History books inform us that the start date of the Mexican Revolution is set in stone – even though it was somewhat of a failure.
Landowner Francisco I. Madero had challenged dictator Porfirio Díaz in the 1910 presidential election and, following the rigged results, had taken refuge in the United States. There, he issued a declaration proclaiming the elections of 1910 null and void, calling for an armed revolution to begin at 6 p.m. on November 20, 1910, against the “illegitimate presidency/dictatorship of Díaz.” On that day, Madero arrived at the Mexican border and planned to meet up with 400 men raised by his uncle to launch an attack on Ciudad Porfirio Díaz (modern-day Piedras Negras, Coahuila). His uncle, however, arrived late and brought only ten men. Madero decided to postpone the revolution.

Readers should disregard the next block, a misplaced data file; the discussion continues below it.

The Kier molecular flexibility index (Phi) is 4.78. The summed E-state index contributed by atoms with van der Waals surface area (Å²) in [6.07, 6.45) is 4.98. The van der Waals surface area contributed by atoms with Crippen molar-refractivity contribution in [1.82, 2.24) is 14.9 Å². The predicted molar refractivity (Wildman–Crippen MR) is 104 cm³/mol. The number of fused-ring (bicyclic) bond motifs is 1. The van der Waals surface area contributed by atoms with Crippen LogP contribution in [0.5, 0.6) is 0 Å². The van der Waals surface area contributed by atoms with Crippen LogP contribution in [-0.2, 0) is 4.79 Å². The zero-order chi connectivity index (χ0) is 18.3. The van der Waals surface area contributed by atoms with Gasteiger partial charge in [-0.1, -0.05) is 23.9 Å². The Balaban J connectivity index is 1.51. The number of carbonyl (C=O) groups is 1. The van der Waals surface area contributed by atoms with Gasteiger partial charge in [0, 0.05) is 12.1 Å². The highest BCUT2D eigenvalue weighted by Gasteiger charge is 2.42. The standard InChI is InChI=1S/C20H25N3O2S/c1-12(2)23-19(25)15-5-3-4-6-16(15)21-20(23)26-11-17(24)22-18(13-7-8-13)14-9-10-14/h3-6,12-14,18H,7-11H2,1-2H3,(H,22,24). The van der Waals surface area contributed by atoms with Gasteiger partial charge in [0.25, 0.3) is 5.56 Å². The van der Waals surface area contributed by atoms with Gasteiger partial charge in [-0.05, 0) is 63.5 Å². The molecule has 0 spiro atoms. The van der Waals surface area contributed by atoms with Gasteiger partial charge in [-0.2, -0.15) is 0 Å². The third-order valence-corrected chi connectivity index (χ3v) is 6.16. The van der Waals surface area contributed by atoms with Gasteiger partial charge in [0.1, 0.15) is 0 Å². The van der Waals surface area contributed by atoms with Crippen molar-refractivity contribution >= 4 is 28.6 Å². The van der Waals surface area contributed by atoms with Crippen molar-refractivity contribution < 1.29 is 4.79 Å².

Nonetheless, the ball was set in motion, and Madero soon returned to Mexico, setting the course for a bloody military and political struggle that left nearly three million dead, while reshaping the nation into its modern-day existence.
November 20 is universally commemorated as the start of the Revolution but historians are less unified about when it ended.
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